Case Preparation for Reloading
Once I have accumulated a batch of fired cases, from various calibres, I start the preparations for reloading by first tumble cleaning the cases. It pays to do this every time and maintain the brassy shine of your cases.
I pour the fired cases into the tumbler and let it run for about three hours. If the cases are tarnished and long overdue for cleaning then I would leave them in the tumbler until I was happy with them.
When I am ready to retrieve the polished cases from the tumbler, I first remove the lid and leave the tumbler running. I do that for two reasons; firstly, I hold each case against the vibrating centre bolt to shake out the polishing media, secondly it is easier to pick cases out of the media with the tumbler running.
The polishing media can pack up inside cartridge cases, particularly the smaller cases. Holding each case briefly against the vibrating centre bolt shakes lose any such packed media.
The polished cases are now ready for de-priming and sizing. For hunting rifles it is considered good practice to full length resize your cases at each reloading. The main reason for that is to avoid any problems with an overly tight, sticky case in the field. Hunting ammo should chamber easily.
For varminting you will get a smidge more accuracy by neck sizing only. The odd tight case is not a major problem in a varminting situation.
All case necks should be pushed into the lubrication pad. The small amount of lube that it picks up is sufficient to provide the necessary lubrication for the neck sizing die.
If you are going to be full length resizing them the cases need to be lubed as well. That simply requires the cases to be laid on the lube mat and rolled along. I generally lay 6 or 8 cases on the mat then gentle roll them up the mat with the flat of my hand. The actual shoulder of the case does not need to be lubricated; just the straight walls and necks.
You will only need the finest smear of lubricant. Too much lubricant will cause problems with pressure dents in your cases. You will quickly get a feel for correct lubrication by developing a feel for the effort required to work the die handle. It should not feel in any way sticky or jerky and does not require great effort to make the full resizing stroke.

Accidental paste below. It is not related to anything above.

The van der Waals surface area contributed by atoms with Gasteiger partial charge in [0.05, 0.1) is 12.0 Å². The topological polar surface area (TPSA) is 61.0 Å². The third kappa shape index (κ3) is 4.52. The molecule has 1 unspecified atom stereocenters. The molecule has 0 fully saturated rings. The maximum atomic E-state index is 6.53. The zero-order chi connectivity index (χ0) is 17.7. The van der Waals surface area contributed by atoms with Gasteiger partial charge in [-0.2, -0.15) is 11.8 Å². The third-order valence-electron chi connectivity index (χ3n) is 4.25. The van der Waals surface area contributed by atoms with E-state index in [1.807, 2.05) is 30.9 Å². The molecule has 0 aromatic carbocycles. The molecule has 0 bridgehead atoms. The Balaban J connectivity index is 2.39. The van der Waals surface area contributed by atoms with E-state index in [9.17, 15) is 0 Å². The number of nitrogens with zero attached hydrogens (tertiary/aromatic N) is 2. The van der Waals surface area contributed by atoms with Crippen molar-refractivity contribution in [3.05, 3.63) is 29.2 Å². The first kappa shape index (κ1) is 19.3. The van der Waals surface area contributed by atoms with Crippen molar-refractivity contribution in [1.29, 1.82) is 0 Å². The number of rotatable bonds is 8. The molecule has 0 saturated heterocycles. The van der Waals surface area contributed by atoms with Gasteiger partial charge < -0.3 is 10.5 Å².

Correct die setting is important, but I will not cover that here. There is a wealth of specific, detailed instructions available for whatever brand of dies you might choose to use.
I find the easiest way to remove the water-soluble lubricant is to wash, rather than wipe, the resized cases. I place my cases into a large plastic container filled with warm water and just a tiny dash of detergent. I tumble these about by hand a few times and let them soak for fifteen minutes or so. I place the cartridges neck down on a cloth lined tray to allow any water to drain out. I then place them in a warming oven at 60oC
(140oF) for an hour or two to completely dry. Alternately you could place the tray of shells out in the sun for a few hours; which I was obliged to do before I managed to negotiate access to my wife’s kitchen oven.
For new, or once fired factory cases it can pay to do some reaming to ensure uniformity and make bullet seating easier. There are simple hand tools that will allow the three different operations to be performed.
Primer pocket reaming makes primer seating much smoother and easier. With fired factory cases, such as Federal, the primer is sometimes crimped in and the case must have the pocket reamed in order to reload without problems.
Inside the case there may be variable and irregular edges to the primer flash hole. Varminters and target shooters would definitely want to de-burr these irregularities and it does not hurt to do that for hunting ammo as well. The tool will remove the irregularities and produce a uniform champher and a uniform flash hole diameter.
To enable easy bullet seating, especially for flat-based projectiles, it pays to lightly champher the case neck.
The de-primed, resized, cleaned and reamed cases are now ready for priming.